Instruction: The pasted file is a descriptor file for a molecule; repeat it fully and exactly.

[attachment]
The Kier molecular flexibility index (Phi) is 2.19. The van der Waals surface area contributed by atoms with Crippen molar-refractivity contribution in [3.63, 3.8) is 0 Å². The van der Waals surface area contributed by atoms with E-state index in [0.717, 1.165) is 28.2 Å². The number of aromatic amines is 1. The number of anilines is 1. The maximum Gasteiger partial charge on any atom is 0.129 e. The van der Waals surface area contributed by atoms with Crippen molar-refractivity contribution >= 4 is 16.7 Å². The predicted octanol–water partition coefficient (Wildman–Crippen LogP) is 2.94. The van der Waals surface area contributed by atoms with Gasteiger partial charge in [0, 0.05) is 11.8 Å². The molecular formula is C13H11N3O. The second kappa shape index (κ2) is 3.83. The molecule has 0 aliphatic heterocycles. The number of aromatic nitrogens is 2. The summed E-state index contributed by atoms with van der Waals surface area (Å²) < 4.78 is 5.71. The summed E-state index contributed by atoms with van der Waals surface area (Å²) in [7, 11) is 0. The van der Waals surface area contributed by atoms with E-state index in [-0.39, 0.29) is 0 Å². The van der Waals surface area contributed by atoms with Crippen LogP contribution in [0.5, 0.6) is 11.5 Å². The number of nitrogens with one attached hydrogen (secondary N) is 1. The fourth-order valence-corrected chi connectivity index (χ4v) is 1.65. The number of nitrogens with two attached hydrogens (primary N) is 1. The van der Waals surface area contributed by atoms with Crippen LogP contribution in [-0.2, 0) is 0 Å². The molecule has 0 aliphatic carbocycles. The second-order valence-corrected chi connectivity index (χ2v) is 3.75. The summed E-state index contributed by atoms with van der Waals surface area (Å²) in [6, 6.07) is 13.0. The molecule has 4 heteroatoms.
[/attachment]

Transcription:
The Kier molecular flexibility index (Phi) is 2.19. The van der Waals surface area contributed by atoms with Crippen molar-refractivity contribution in [3.63, 3.8) is 0 Å². The van der Waals surface area contributed by atoms with E-state index in [0.717, 1.165) is 28.2 Å². The number of aromatic amines is 1. The number of anilines is 1. The maximum Gasteiger partial charge on any atom is 0.129 e. The van der Waals surface area contributed by atoms with Crippen molar-refractivity contribution >= 4 is 16.7 Å². The predicted octanol–water partition coefficient (Wildman–Crippen LogP) is 2.94. The van der Waals surface area contributed by atoms with Gasteiger partial charge in [0, 0.05) is 11.8 Å². The molecular formula is C13H11N3O. The second kappa shape index (κ2) is 3.83. The molecule has 0 aliphatic heterocycles. The number of aromatic nitrogens is 2. The summed E-state index contributed by atoms with van der Waals surface area (Å²) < 4.78 is 5.71. The summed E-state index contributed by atoms with van der Waals surface area (Å²) in [7, 11) is 0. The van der Waals surface area contributed by atoms with E-state index in [-0.39, 0.29) is 0 Å². The van der Waals surface area contributed by atoms with Crippen LogP contribution in [0.5, 0.6) is 11.5 Å². The number of nitrogens with one attached hydrogen (secondary N) is 1. The fourth-order valence-corrected chi connectivity index (χ4v) is 1.65. The number of nitrogens with two attached hydrogens (primary N) is 1. The van der Waals surface area contributed by atoms with Crippen LogP contribution in [-0.2, 0) is 0 Å². The molecule has 0 aliphatic carbocycles. The second-order valence-corrected chi connectivity index (χ2v) is 3.75. The summed E-state index contributed by atoms with van der Waals surface area (Å²) in [6, 6.07) is 13.0. The molecule has 4 heteroatoms.